He goes from one grocery store to another, not for himself, but for others who should not be out.
"Why did I start? Because I care," Dickerson said. I didn't want to see anyone go hungry or possibly risk their life going to get food."
Barbara Brooks lives in a senior housing tower and suffers from asthma, and at her age, she's been told to keep her distance from others as much as possible. But she also needs her water, and Abraham is on the way.
"It means that someone cares," Brooks said. "I'm almost out of breath."
So Dickerson drives and drives and answers calls for deliveries.
"He's not asking for anything, he's not expecting anything, he's not taking anything," resident Dr. Adeleri Onisegun said.
Dr. Onisegun, a part-time professor at Bloomfield College, is inside her home self isolating, and she waited until Eyewitness News was clear away from the porch to retrieve her delivery.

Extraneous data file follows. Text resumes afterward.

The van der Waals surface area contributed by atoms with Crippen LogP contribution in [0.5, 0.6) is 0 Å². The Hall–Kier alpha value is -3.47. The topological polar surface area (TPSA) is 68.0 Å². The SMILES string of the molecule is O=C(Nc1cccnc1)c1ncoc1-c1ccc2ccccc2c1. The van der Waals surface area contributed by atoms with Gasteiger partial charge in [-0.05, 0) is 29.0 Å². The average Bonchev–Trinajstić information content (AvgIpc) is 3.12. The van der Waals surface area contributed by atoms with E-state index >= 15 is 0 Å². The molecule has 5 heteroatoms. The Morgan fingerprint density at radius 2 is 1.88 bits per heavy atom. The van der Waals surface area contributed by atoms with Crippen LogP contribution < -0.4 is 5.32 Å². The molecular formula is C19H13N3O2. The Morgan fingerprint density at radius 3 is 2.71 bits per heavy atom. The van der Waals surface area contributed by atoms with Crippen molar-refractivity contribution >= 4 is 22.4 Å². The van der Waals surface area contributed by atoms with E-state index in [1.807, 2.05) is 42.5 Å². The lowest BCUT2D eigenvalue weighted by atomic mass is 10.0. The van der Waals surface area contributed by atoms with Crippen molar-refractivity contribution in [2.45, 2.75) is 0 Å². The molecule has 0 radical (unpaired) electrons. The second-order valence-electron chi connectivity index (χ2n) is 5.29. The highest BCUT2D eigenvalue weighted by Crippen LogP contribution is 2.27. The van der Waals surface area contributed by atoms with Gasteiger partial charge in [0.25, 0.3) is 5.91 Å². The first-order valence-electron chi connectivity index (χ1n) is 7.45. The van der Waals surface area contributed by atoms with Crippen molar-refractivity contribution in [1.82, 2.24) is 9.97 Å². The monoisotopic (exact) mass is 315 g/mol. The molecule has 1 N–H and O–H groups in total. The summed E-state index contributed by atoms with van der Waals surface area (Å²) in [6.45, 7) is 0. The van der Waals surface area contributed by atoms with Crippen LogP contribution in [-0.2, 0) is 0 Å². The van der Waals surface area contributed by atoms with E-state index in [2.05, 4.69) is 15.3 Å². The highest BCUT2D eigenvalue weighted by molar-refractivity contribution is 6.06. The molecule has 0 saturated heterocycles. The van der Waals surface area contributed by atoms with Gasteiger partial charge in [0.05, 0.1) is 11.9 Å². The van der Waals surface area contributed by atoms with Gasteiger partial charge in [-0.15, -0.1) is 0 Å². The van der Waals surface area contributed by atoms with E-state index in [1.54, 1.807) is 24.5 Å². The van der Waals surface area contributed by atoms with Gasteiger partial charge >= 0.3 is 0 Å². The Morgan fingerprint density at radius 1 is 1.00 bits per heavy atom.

"I try to say, 'Can I give you something?'" she said. "He says no, this is the way he was raised. So that means quite a bit. It shows a level of compassion that we wish everyone had."
His days are getting longer because his client list is growing. He's one man, giving his time from his heart.
"For me, it's more therapeutic doing it than receiving it," Dickerson said.
MORE CORONAVIRUS COVID-19 COVERAGE
INTERACTIVE: What we know about COVID-19 - US map, prevention, cases
Coronavirus news and live updates in New York and New York City
Coronavirus news and live updates in New Jersey
Coronavirus news and live updates in Connecticut
How coronavirus is leaving ghost towns in its path
Amazon seeks to hire 100,000 as coronavirus keeps people home
Coronavirus prevention: how clean are your hands?
Social distancing: What is it and how does it stop the spread of coronavirus?
Coronavirus closures and cancelations
Coronavirus tips: What Americans need to know